Socrates


Socrates was an Athenian philosopher. He was born 470 BCE and died 399 BCE. There are only three contemporaries of his whose works about him still survive to this day, their being Plato, Xenophon (an Athenian general), and Aristophanes (in his play "The Clouds", who probably just used to Socrates to represent philosophers in general). Socrates was supposedly the first philosopher to put the main focus on how one should live their life, stressing ethics and morality. He was a short, pudgy man with a snubbed-nose and usually walked around barefoot. He was a soldier for Athens in the Peloponnesian War and was supposedly an astonishingly disciplined, austere soldier of great bravery. He had a wife, Xanthippe, and three sons, and worked with stone. He spent much of his time in the Agora (Greek market place) seeking wisdom that others might have, or picking verbal arguments, however you want to look at it. When Socrates would find people that believed themself to be wise and very knowledgeable about things he would ask them a series of questions which the pretender to knowledge would answer and Socrates would lead them into a trap to force them to contradict something they had said before, thus demonstrating for them that they actually did not have the knowledge they pretended to have. This attracted a large crowd of younger boys who enjoyed watching Socrates make fools out of respected men.

In 399 BCE Socrates was put to death by the city-state of Athens. His trial is described many years after the fact in Plato's and Xenophon's apologies (Xenophon wasn't there and learned of what happened in the trial from someone else). It is unsure exactly why Socrates was found guilty. The formal charges against him were introducing new gods to the pantheon and corrupting the youth of Athens, but the reason why he was found guilty is probably due to some other reason. One reason may have to do with a particular battle from the Peloponnesian war. There was a naval battle in which Athens won and left the scene of the battle in a hurry (Battle of Arginusae in 406 BCE), leaving many Athenian sailors in the water. Athens had one trial for the group of generals from the battle. Socrates angered people when he argued that each general should have his own trial to account for what he did after the battle. Another reason might be that the recently reinstated democracy in Athens found Socrates guilty simply because of his ties to Critias, one of the 30 tyrants who were put in place to govern Athens by Sparta after the war. Or perhaps it was an unconscious reason, like Athens was in a state of confusion and humiliation following their loss in the Peloponnesian war, and they reacted harshly concerning Socrates, who had associations with the war (a Greek history professor of mine, speculated this reason to me). Or it could simply be that Socrates had annoyed too many people by making them look like fools in front of others. Anyway, the trial had two parts. The first part was made up of an argument on both sides about why the accused is either guilty or is innocent of the charges made against him. If the accused is found guilty then the second part of the trial is for the defendant to argue for a different punishment than what the prosecution had asked for. His accusers wanted his death. Socrates was found guilty of the crime by 281 to 275. But after Socrates made his argument for the alternate punishment of death being a small fine that his friends would pay, and then mentioned that Athens should actually pay him for being an asset to Athens and showing people when they did not have true knowledge, the punishment of death was agreed upon by 361 out of the 551.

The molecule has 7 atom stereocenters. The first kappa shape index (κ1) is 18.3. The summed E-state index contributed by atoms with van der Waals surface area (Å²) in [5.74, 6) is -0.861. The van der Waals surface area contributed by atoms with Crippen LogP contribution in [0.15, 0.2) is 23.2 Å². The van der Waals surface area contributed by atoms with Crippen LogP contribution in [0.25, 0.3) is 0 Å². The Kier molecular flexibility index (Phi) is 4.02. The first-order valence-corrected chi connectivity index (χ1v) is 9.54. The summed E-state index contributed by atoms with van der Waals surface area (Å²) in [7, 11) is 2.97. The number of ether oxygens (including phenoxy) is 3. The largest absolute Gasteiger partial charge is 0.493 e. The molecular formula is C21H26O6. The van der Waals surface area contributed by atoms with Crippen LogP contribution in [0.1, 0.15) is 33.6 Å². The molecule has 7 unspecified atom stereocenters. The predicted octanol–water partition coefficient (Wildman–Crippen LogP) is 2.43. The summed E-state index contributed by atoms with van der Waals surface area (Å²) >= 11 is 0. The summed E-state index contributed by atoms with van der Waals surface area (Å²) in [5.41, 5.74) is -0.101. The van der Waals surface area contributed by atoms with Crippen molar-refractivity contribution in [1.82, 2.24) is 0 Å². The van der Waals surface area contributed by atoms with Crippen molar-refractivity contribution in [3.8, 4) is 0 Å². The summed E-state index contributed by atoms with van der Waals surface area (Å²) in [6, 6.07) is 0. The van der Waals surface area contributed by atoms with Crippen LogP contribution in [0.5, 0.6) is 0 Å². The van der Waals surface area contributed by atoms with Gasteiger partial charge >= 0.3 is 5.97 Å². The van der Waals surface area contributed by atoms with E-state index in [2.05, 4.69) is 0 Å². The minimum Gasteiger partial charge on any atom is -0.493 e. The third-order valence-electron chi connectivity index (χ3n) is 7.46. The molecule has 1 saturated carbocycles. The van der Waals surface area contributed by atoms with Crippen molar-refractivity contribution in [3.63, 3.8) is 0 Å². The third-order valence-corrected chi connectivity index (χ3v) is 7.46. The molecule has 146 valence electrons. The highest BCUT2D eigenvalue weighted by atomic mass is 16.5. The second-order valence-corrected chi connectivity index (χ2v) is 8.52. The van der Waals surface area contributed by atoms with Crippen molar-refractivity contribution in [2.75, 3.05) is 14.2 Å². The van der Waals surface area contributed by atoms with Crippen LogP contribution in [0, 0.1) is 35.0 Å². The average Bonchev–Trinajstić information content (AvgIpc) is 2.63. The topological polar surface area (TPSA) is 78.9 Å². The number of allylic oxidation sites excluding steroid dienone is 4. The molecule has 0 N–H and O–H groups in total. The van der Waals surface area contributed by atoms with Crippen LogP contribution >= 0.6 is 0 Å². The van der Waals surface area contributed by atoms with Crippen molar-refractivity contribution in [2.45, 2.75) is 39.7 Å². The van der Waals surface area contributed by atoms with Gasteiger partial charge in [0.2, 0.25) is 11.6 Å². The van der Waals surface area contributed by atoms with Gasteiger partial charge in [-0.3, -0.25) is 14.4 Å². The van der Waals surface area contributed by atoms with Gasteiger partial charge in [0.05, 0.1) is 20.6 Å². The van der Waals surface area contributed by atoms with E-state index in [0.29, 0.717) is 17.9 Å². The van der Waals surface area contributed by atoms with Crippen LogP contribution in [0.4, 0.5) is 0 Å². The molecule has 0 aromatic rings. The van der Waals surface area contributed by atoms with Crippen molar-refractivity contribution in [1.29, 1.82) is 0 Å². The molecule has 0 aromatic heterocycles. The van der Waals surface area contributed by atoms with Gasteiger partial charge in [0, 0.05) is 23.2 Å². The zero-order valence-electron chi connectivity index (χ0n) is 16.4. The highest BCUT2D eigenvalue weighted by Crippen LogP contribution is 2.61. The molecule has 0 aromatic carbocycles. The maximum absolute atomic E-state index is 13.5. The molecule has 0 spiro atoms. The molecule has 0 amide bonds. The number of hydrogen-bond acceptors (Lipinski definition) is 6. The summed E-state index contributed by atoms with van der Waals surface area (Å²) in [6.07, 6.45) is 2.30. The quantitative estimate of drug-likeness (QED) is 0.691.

It is difficult to be certain of Socrates's philosophy. One must try and extract it from Plato's and Xenophon's writings. A well known quote of Socrates's is "the unexamined life is not worth living". As was mentioned above, Socrates stressed being a virtuous person. He believed that people perform evil actions only out of ignorance of the truth because everyone really seeks the Good (which refers to what is good for oneself). So one must know oneself in order to know what choices they should make in life, and be self-disciplined (this included not letting oneself be controlled by money, lust, or power) in order to make those choices. This is one of the reasons why Socrates wished to show others of their ignorance, so they wouldn't be misled by false knowledge and can know the Good. Also Socrates believed that doing harm to others actually does more harm to oneself, and he espoused the belief of turning the other cheek. A second reason why Socrates wished to show others their ignorance was because Socrates believed that the wise man knows he knows nothing. Socrates believed that the knowledge of mankind is petty and flawed compared with the knowledge that the gods have. Socrates didn't believe that the gods were as they are described in Homer and Hesiod, but instead the gods were good, moral, just beings. In Plato's Phaedo, Socrates appears fairly sure that there is an afterlife, and that life existed for each of us before we were born. That the act of obtaining knowledge in this life is actually a process of trying to remember knowledge that one had in the life before. That is one of the reasons why the Socratic method (illiciting answers from someone by asking them questions, and their answers would lead them to a conclusion) was believed to be useful.

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2009